Two new studies add to the huge body of research showing that perhaps the most important dietary recommendation is to eat lots of fiber, which is found in plants. You keep on gaining health benefits until you reach at least 25 to 29 grams of fiber per day.
North Americans eat far more fat than they need, primarily from the vegetable oils that are added to just about every packaged food or fast food meal you can buy, and from our tendency to cook most of our foods in fat. It is harmful to take in a lot of fats from vegetable oils because excessive fat intake can cause high insulin levels and insulin resistance, which can cause diabetes.
Egg yolks are among the richest food sources of cholesterol, and almost 100 million North American adults have high blood cholesterol levels, signifying increased risk for heart attacks. Most of the cholesterol in your body is made by your liver and less comes from the food that you eat.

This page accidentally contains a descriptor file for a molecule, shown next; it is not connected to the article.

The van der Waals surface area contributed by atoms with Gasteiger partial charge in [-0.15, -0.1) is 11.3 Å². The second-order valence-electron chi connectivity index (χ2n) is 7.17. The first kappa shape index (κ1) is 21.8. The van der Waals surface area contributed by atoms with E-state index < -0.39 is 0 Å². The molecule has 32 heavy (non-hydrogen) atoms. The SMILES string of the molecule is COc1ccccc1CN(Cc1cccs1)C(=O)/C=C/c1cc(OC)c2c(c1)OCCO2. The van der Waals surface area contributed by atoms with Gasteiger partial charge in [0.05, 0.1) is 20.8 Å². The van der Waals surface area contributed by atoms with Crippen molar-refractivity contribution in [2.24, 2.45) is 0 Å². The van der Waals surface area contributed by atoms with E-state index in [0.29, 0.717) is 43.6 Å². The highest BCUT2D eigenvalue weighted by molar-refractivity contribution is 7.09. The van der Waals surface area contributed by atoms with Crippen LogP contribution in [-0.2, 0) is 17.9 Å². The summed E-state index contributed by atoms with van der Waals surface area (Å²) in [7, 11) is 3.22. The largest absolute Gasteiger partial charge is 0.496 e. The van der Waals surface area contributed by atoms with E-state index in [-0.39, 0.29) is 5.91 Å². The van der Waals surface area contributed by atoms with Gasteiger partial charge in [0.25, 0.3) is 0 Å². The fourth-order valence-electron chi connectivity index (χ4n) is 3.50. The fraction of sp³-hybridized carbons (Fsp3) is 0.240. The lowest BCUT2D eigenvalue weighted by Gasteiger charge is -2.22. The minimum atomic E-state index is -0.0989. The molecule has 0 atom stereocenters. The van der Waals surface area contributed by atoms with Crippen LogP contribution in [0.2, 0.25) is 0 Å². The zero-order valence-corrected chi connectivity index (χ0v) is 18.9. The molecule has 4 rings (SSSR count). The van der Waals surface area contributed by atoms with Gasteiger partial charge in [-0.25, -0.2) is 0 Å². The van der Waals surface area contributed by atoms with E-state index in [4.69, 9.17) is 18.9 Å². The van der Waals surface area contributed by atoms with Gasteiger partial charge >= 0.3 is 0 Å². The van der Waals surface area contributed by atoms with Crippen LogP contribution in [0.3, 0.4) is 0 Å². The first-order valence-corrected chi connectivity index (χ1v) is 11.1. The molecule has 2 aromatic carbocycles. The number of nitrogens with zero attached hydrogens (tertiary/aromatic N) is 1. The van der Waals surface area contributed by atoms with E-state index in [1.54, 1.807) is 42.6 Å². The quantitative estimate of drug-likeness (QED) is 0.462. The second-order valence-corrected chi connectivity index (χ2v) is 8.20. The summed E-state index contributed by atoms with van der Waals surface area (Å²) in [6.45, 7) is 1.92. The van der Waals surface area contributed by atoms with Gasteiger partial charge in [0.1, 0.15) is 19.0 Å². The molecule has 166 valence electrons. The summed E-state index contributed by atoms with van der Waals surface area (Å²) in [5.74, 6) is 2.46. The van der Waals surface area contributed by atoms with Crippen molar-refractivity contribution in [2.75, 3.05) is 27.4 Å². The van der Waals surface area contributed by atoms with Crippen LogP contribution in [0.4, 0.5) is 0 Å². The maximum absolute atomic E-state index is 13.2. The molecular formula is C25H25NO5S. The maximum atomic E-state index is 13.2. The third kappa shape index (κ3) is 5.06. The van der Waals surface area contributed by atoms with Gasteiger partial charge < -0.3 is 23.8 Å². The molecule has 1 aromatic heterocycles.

In a recent study of time-restricted eating, a group of 19 people with metabolic syndrome (also called pre-diabetes) ate their usual meals but ate only between 8AM and 6PM (10 hours) and took in no calories during the other 14 hours each day.
Researchers at the U.S. Centers for Disease Control and Prevention (CDC) found that for every five percent increase in calories from ultra-processed foods, there is increased risk for heart attacks and strokes. Taking in 70 percent of calories from processed foods doubles heart attack risk factors.
Two companies -- Impossible Foods and Beyond Meat -- dominate the market for plant-based burgers that taste like meat. A major concern is that these products have not been tested for long-term safety.
It is well-known that taking large doses of the fat-soluble vitamins -- A, D, E and K -- can harm you. You may also be harmed by large doses of the water-soluble B vitamins or vitamin C.
Don't believe the recent headlines suggesting that people can continue to eat their usual amounts of meat without suffering any increase in risk for illness or premature death.